It was also great to have 20 local authorities represented at the event and a good blend between practitioners, local authority advisors and policy makers. I am interested to see what G-Suite looks like within Glow when it becomes available as part of the productivity suite in August this year.

Kingussie Google Event - May 2017

The theme of this years National Digital Learning Week was making a #digitaldifference and for a little school in the middle of the Cairngorm National Park I think we certainly punch well above our weight in terms of making a #digitaldifference. The map below is a nice illustration of just some of our influence in the last week.18527383_10158619884970702_49681753105711023_o

 

Google Education Roadshow @kingussiehigh #NDLW17 #digitaldifference⤴

from @ OllieBray.com

Kingussie Event - OB Keynote

Well it is the end of National Digital Learning Week in Scotland (#NDLW17).

I started the week by hosting and keynoting the Scottish leg of the Google in Education UK Roadshow at Kingussie High School and finished the week by having my latest resource 'Leading a Digital Learning Strategy' published by the Scottish College for Educational Leadership (SCEL) as part of their Framework for Education Leadership. More about that here.

The Google Event had a real buzz about it on Monday and it was great to have an opportunity to work with the wider roadshow team, who are currently touring the UK as part of the Google in Education Fuel the Future Tour. A special shout out must go to Louise Jones, Oli Trussell, James Leonard and Dean Stokes for their excellent presentations - I certainly learnt a lot and realised that there are lots more features within G-Suite for Education that we could be exploiting at school.

It was also great to have 20 local authorities represented at the event and a good blend between practitioners, local authority advisors and policy makers. I am interested to see what G-Suite looks like within Glow when it becomes available as part of the productivity suite in August this year.

Kingussie Google Event - May 2017

The theme of this years National Digital Learning Week was making a #digitaldifference and for a little school in the middle of the Cairngorm National Park I think we certainly punch well above our weight in terms of making a #digitaldifference. The map below is a nice illustration of just some of our influence in the last week.18527383_10158619884970702_49681753105711023_o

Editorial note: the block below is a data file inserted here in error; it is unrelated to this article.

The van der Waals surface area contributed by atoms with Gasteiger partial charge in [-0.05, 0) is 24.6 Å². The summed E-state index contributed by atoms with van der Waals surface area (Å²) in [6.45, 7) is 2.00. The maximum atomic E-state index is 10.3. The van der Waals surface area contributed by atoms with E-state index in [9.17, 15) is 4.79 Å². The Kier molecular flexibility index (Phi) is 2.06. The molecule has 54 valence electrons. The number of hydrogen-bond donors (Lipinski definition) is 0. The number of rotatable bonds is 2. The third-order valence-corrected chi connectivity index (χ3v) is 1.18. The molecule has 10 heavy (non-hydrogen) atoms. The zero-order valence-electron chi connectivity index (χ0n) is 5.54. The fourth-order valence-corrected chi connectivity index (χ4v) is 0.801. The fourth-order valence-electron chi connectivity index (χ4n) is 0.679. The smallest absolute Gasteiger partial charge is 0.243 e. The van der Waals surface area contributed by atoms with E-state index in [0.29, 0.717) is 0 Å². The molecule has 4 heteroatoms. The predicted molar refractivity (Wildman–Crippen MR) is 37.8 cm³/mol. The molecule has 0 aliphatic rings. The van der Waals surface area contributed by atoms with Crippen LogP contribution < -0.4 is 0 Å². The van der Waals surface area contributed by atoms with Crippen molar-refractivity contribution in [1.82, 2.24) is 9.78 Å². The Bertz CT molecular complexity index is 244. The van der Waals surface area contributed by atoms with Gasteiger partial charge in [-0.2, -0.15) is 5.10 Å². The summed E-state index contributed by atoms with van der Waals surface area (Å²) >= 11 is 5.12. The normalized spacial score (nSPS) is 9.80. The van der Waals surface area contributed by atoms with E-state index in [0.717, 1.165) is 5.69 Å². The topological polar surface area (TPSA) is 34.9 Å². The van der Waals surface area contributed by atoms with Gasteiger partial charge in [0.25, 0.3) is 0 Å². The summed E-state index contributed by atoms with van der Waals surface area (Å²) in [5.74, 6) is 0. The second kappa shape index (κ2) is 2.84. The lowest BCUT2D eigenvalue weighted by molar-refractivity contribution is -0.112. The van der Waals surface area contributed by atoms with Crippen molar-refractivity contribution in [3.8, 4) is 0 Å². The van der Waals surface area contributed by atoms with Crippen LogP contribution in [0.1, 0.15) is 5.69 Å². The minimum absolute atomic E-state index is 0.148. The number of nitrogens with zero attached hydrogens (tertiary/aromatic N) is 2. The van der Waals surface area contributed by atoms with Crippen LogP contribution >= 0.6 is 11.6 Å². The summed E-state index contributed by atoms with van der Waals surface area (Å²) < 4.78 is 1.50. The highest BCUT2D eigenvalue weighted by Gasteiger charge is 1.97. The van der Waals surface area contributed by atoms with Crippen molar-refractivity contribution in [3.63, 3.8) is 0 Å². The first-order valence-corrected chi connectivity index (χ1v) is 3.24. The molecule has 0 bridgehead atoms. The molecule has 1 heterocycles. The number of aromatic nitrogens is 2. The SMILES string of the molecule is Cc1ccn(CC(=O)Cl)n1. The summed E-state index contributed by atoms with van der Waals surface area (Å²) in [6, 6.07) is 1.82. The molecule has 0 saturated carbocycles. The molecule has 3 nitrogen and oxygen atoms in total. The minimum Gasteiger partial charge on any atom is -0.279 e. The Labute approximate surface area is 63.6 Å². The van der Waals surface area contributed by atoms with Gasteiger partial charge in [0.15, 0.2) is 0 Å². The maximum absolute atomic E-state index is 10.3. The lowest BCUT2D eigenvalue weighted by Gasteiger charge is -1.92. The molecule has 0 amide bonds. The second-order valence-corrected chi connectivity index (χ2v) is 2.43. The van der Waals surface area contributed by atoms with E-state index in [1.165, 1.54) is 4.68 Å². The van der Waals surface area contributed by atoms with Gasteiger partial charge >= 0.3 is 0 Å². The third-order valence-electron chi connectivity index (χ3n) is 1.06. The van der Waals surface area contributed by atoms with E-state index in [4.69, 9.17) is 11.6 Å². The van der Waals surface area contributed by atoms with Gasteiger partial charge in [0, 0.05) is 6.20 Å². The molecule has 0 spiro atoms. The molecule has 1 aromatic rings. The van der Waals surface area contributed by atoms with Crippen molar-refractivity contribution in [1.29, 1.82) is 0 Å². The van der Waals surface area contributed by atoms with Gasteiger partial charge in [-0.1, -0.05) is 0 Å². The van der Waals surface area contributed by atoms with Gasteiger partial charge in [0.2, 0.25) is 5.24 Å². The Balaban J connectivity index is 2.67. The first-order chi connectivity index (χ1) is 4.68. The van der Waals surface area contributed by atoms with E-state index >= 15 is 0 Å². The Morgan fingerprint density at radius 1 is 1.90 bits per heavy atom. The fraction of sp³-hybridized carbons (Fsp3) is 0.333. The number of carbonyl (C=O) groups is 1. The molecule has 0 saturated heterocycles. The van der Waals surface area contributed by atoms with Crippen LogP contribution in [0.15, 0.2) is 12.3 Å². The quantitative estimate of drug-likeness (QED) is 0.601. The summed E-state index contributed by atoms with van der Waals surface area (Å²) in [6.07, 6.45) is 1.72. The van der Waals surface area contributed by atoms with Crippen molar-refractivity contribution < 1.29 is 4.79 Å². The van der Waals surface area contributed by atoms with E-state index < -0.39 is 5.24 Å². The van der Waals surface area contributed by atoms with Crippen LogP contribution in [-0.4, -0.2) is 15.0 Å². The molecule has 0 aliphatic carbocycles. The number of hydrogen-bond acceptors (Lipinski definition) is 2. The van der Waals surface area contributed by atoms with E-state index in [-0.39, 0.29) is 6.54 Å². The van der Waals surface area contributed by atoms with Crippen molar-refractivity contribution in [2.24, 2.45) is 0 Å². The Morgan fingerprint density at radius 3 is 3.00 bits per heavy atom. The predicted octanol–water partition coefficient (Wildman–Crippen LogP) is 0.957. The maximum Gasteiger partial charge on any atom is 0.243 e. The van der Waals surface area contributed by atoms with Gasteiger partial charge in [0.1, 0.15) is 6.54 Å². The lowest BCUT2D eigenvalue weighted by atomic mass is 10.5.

An Opportunity for Decency⤴

from @ Just Trying to be Better Than Yesterday

(The original text of my article in TES Scotland 21st April 2017)

Before the 2014 Referendum many teachers were asked to avoid expressing their voting intentions in the lead up to September 18 of that year. Generally, that was the correct stance to take. However, the imposition of this edict lead many to avoid discussing what was the most important day on our recent political history, missing an opportunity to teach our young people about the importance of debate in a healthy democracy. Whether we’re about to experience a rerun or not – strap in, folks, it looks like we may be in for the long haul – teachers have an opportunity to do it better this time.

Our public discourse shames us; our politicians, at times, shame us with their play school antics. Our young people need role models.

They also need to know the difference between fact and opinion in a functioning democracy. Recent global events have emphasised the importance of understanding the issues, of understanding why it is not enough to merely have an opinion based on gut instinct. The level of considered debate – or the lack of it – has emphasised the importance of why facts trump fiction: every time. If we have to ‘suffer’ another era of political ‘awakening’ then surely we must use the opportunity to develop that essential awareness of issues over the polarised taking of sides.